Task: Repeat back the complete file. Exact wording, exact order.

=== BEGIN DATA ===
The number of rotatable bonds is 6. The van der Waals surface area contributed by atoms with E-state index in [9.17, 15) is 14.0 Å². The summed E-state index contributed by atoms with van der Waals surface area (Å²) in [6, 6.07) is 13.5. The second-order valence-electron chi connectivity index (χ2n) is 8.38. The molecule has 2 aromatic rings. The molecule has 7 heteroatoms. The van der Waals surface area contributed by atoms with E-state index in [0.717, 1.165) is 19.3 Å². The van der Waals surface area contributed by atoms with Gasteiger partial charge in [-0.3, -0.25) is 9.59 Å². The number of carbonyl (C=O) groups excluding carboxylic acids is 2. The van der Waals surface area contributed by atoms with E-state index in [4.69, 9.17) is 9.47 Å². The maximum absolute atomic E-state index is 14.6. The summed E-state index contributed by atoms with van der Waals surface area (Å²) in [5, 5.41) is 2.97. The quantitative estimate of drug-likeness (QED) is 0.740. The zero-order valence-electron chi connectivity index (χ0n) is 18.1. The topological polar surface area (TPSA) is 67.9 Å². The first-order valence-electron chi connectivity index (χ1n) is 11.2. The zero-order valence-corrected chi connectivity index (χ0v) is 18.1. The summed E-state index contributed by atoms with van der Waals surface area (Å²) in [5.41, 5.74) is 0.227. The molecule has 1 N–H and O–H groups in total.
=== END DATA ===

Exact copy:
The number of rotatable bonds is 6. The van der Waals surface area contributed by atoms with E-state index in [9.17, 15) is 14.0 Å². The summed E-state index contributed by atoms with van der Waals surface area (Å²) in [6, 6.07) is 13.5. The second-order valence-electron chi connectivity index (χ2n) is 8.38. The molecule has 2 aromatic rings. The molecule has 7 heteroatoms. The van der Waals surface area contributed by atoms with E-state index in [0.717, 1.165) is 19.3 Å². The van der Waals surface area contributed by atoms with Gasteiger partial charge in [-0.3, -0.25) is 9.59 Å². The number of carbonyl (C=O) groups excluding carboxylic acids is 2. The van der Waals surface area contributed by atoms with E-state index in [4.69, 9.17) is 9.47 Å². The maximum absolute atomic E-state index is 14.6. The summed E-state index contributed by atoms with van der Waals surface area (Å²) in [5, 5.41) is 2.97. The quantitative estimate of drug-likeness (QED) is 0.740. The zero-order valence-electron chi connectivity index (χ0n) is 18.1. The topological polar surface area (TPSA) is 67.9 Å². The first-order valence-electron chi connectivity index (χ1n) is 11.2. The zero-order valence-corrected chi connectivity index (χ0v) is 18.1. The summed E-state index contributed by atoms with van der Waals surface area (Å²) in [5.41, 5.74) is 0.227. The molecule has 1 N–H and O–H groups in total.